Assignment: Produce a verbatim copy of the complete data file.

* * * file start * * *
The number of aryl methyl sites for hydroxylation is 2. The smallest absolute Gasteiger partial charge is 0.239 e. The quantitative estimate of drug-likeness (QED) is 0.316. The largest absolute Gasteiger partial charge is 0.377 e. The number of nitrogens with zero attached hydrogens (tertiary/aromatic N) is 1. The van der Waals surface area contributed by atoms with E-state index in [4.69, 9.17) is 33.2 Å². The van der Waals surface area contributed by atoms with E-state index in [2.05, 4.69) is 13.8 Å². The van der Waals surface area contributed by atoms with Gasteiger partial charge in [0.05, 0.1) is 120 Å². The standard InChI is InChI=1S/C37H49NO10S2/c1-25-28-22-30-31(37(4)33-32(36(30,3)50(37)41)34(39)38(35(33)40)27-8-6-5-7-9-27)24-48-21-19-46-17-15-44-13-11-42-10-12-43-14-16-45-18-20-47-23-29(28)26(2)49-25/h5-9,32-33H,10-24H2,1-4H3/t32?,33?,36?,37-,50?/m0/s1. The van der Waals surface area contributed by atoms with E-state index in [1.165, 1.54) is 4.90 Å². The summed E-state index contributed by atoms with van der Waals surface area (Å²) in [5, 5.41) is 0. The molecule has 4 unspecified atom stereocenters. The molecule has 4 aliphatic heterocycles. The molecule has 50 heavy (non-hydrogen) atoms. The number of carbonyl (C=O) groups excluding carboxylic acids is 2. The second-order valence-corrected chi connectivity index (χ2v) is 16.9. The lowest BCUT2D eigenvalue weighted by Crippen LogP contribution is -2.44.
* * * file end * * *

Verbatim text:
The number of aryl methyl sites for hydroxylation is 2. The smallest absolute Gasteiger partial charge is 0.239 e. The quantitative estimate of drug-likeness (QED) is 0.316. The largest absolute Gasteiger partial charge is 0.377 e. The number of nitrogens with zero attached hydrogens (tertiary/aromatic N) is 1. The van der Waals surface area contributed by atoms with E-state index in [4.69, 9.17) is 33.2 Å². The van der Waals surface area contributed by atoms with E-state index in [2.05, 4.69) is 13.8 Å². The van der Waals surface area contributed by atoms with Gasteiger partial charge in [0.05, 0.1) is 120 Å². The standard InChI is InChI=1S/C37H49NO10S2/c1-25-28-22-30-31(37(4)33-32(36(30,3)50(37)41)34(39)38(35(33)40)27-8-6-5-7-9-27)24-48-21-19-46-17-15-44-13-11-42-10-12-43-14-16-45-18-20-47-23-29(28)26(2)49-25/h5-9,32-33H,10-24H2,1-4H3/t32?,33?,36?,37-,50?/m0/s1. The van der Waals surface area contributed by atoms with E-state index in [1.165, 1.54) is 4.90 Å². The summed E-state index contributed by atoms with van der Waals surface area (Å²) in [5, 5.41) is 0. The molecule has 4 unspecified atom stereocenters. The molecule has 4 aliphatic heterocycles. The molecule has 50 heavy (non-hydrogen) atoms. The number of carbonyl (C=O) groups excluding carboxylic acids is 2. The second-order valence-corrected chi connectivity index (χ2v) is 16.9. The lowest BCUT2D eigenvalue weighted by Crippen LogP contribution is -2.44.